Marguerite Most, collection development librarian, studies an annual renewal invoice for print Shepard’s Citators that has just arrived in her mailbox. As usual, the news is not good: Like every other print and electronic library resource, subscription costs for print Shepard’s have gone up again. Over the past three years the library has responded by eliminating many print Shepard’s sets, as it depends increasingly on electronic citators such as Shepard’s on Lexis and KeyCite on Westlaw. However, some of the librarians who teach in the first-year Legal Reasoning, Research, and Writing program remain convinced that students must learn to use both print and electronic Shepard’s. Marguerite Most would prefer to cancel all but the Massachusetts print Shepard’s, and spend the money elsewhere, perhaps to subscribe to a new legal database. Is duplication of print and electronic Shepard’s the best allocation of library resources? Most decides this is a question for all the teaching librarians to discuss, and she sets the invoice aside for discussion at an upcoming meeting.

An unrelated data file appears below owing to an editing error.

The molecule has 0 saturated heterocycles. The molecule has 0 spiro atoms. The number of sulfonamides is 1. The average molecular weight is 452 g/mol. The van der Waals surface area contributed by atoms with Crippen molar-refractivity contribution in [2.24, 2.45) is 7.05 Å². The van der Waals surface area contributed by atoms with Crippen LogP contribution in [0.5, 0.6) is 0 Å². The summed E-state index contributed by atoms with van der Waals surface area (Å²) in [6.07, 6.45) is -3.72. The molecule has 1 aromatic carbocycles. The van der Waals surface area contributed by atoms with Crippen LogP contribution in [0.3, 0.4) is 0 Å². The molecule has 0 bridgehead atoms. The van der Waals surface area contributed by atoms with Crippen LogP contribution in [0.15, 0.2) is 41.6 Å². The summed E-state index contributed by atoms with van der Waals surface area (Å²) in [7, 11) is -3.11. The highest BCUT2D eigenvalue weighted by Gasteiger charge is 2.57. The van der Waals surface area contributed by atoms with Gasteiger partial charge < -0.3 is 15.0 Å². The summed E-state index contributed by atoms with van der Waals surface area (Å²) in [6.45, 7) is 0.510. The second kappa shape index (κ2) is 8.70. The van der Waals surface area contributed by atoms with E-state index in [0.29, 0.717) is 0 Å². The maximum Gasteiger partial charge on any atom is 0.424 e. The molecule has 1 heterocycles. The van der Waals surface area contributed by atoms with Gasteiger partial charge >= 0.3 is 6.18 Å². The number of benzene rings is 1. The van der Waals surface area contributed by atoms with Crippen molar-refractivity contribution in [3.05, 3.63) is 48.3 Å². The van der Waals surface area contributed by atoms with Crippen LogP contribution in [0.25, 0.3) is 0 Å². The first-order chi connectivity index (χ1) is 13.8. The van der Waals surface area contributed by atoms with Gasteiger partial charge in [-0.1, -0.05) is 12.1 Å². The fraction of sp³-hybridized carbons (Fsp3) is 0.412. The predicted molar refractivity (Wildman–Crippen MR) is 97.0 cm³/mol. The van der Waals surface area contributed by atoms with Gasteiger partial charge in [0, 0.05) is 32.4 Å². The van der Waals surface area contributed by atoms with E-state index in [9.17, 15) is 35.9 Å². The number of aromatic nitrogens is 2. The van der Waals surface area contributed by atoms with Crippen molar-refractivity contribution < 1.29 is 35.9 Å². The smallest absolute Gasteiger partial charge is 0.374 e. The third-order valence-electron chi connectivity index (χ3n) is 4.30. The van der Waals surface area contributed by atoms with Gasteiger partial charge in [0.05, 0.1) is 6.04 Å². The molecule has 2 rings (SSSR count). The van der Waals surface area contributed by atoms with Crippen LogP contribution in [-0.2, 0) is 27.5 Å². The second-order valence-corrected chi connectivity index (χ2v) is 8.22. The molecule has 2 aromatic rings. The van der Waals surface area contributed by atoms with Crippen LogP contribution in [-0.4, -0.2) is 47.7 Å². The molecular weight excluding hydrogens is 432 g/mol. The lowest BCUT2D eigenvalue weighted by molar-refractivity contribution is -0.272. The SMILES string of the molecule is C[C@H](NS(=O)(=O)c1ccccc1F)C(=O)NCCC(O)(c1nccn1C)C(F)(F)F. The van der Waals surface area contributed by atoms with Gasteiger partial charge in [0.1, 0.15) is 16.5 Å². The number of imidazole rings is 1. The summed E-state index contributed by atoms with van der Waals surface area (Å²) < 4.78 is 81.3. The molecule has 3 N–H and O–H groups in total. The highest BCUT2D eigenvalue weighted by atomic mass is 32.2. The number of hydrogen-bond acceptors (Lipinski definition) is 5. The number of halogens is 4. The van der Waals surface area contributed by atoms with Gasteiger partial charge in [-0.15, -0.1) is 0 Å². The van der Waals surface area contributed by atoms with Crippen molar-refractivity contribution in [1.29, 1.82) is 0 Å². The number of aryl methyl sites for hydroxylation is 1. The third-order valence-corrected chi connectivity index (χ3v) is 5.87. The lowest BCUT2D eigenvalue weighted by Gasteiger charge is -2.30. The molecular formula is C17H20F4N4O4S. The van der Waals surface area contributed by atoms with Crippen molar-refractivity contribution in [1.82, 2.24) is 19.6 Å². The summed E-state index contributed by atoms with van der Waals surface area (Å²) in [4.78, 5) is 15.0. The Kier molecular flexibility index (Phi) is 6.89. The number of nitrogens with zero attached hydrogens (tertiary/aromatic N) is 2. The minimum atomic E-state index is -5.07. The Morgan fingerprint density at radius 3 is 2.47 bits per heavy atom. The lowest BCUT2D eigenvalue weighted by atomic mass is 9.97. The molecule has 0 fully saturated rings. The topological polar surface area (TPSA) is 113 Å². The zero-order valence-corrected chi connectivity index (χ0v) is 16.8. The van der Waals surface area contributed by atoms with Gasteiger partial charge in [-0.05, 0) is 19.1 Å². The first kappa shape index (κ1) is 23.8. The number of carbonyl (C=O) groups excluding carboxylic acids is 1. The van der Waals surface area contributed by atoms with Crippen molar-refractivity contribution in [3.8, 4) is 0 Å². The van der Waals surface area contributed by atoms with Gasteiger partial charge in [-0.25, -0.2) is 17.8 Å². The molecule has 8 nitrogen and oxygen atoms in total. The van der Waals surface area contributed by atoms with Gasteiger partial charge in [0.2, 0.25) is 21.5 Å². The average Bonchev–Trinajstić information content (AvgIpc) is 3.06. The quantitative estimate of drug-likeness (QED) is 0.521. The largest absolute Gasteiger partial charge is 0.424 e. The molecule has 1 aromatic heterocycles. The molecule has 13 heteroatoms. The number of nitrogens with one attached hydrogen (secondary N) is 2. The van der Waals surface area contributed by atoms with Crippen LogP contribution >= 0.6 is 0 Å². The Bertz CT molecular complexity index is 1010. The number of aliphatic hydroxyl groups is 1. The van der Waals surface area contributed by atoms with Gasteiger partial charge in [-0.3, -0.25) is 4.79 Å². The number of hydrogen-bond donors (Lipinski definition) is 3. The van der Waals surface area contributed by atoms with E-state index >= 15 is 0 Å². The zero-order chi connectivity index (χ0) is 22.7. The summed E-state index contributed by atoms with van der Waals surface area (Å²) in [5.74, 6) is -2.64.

These days, everyone who does legal research is well aware of the sea change from a primarily print-based legal culture to one that is rapidly moving online. In the short term, these changes pose challenges for every single law library in the country. If the same information is available in a book, a free web site, a subscription database, and on Lexis or Westlaw, which format or formats should the library acquire? Which format is least expensive? Which is easiest to use? Which will still exist in ten years, or 100 years?

Complicating matters is the very real issue of how people actually use information. This can vary from person to person, and from moment to moment. Filippa Anzalone notes that “sometimes you want a book that you can set in front of you, flip back and forth, and reread. Other times, you want a photocopy or printout that you can mark up. Then again, sometimes all you need is to simply scroll down a screen to get a quick sense of a document, and you don’t want a book or hard copy lying around.”